We also offer specialized certificate and training programs that give our students domain-specific skills and perspectives. For example, we offer a minor certificate in Food in Culture and Social Justice, which prepares students to be effective mobilizers of social change around food issues. Many students elect to complete an intensive “Difference, Power, and Discrimination” training, in which they learn how to advocate for the inclusion of diverse perspectives in classrooms and workplaces while refusing “diversity” as a vacuous buzzword. Our archaeology students receive training in cultural resource management, which prepares them to advise public, private, and tribal organizations and to design research strategies for protecting cultural resources in the current political climate.
Because of entrenched racist and heteronormative political structures in the United States as well as changing economic winds, many of our students will not escape precarity—even once they are well-employed. For this reason, our conversations about applied anthropology are not only about securing income at the end of a degree. We also help our students to develop skills that are needed to encourage widespread and enduring social change. We hope that they will become critical thinkers, activists for justice, and radical visionaries. It strikes us as strange (and perhaps an incorrect assessment of anthropology today) that faculty in a field whose strength lies in bridging theory and practice would still prefer to hold apart critical inquiry and its application. Some of our luminaries worked hard to build these bridges; Margaret Mead, for example, served as president of the Society for Applied Anthropology, and Katherine Dunham, though never recognized with a degree for her graduate research, worked tirelessly to bring anthropology to a broad, public audience. We imagine that most anthropology professors feel rewarded when their graduate students find themselves in the kind of meaningfully engaged and socially relevant work that an anthropology degree can prepare them for—even or perhaps especially when this work falls outside the formal academy.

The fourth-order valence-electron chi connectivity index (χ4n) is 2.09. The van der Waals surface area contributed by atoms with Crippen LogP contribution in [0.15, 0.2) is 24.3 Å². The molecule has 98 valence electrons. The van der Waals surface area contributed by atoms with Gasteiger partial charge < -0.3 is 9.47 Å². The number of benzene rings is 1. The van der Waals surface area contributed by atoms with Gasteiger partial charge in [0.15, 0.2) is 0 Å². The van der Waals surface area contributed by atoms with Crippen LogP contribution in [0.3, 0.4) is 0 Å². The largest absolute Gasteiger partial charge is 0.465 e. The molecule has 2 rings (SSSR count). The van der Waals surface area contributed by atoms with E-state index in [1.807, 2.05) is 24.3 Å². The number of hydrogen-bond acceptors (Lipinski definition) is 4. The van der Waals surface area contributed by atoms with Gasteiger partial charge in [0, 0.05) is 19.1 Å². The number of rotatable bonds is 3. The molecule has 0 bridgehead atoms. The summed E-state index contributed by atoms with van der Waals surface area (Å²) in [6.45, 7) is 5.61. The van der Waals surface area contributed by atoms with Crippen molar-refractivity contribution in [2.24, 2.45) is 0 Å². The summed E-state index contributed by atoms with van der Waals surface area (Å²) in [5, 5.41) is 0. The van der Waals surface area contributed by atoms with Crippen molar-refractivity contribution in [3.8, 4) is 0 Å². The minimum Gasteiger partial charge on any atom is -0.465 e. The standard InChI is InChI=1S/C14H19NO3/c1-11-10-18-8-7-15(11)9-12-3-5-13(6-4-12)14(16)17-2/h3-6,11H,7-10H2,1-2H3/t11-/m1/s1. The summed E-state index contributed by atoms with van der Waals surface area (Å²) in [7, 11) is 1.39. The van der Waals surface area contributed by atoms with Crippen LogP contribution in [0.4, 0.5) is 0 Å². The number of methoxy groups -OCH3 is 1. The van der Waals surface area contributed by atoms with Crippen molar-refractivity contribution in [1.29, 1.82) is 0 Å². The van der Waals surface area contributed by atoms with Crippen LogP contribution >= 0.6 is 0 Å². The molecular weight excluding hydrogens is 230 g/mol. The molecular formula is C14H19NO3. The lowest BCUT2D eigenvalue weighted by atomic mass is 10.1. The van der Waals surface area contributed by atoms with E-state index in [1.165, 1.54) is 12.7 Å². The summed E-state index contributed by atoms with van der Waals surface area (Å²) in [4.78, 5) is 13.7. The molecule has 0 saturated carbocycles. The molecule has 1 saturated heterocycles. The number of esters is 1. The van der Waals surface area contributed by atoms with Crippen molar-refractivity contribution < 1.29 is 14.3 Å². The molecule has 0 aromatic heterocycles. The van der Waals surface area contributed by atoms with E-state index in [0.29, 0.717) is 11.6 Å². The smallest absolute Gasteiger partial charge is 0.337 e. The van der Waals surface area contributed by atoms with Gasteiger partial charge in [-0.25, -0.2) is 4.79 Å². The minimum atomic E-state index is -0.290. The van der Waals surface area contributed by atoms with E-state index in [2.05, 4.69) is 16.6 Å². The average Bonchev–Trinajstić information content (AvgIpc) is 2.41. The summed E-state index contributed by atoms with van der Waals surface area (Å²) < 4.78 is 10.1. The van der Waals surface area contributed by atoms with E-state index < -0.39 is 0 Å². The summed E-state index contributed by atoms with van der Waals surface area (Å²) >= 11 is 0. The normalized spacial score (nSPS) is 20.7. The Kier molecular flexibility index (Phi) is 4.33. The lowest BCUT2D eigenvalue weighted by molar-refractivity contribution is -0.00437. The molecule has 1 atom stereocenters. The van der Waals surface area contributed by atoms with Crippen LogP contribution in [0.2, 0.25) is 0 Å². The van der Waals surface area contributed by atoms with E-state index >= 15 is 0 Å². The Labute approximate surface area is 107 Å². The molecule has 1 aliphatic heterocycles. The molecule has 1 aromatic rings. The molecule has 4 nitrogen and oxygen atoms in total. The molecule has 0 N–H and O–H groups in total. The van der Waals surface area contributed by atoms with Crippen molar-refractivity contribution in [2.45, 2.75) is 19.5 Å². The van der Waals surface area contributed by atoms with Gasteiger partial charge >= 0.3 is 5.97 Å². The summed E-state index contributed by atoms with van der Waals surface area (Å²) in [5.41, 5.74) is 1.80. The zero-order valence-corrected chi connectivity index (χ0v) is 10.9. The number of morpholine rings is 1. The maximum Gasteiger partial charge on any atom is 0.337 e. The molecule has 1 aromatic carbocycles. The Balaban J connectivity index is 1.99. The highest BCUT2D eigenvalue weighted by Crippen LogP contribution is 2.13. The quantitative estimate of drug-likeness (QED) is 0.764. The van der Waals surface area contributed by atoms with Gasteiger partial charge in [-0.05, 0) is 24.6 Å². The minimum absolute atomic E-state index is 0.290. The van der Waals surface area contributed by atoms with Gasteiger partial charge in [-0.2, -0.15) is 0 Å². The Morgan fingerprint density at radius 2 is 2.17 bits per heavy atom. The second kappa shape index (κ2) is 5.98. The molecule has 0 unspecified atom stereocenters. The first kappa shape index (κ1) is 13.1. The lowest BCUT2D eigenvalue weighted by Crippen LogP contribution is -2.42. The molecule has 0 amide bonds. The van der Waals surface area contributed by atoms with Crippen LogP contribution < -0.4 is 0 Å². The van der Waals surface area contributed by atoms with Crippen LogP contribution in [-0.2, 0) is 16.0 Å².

Our program, now twenty-six years in the running (twelve for the PhD), offers a counterpoint to the perspective articulated by others in this forum that anthropology graduate students are primarily trained to be professors. Our graduates go on to careers in the nonprofit sector; government agencies; tribal groups around the country; and the private sector. Several recent graduates have also opted for academic career paths and have secured full-time professorial positions both on and off the tenure track. Our graduate student funding resources are expanding, the graduate student union is strong, our enrollment is increasing, and our students secure satisfying employment upon graduation.
It is the case that state schools have often been leaders of both critical theory and the momentum for social justice that comes along with it; recall that the first ethnic studies program in the United States began at San Francisco State University, the first women’s studies program began at San Diego State University, and so on. We speculate that there may be many other anthropology departments like ours that are already having conversations about how best to train students to do the work of translating anthropologists’ critical, careful thinking to a range of audiences not based in the university. We hope that their voices, and their labor, are not forgotten in this conversation.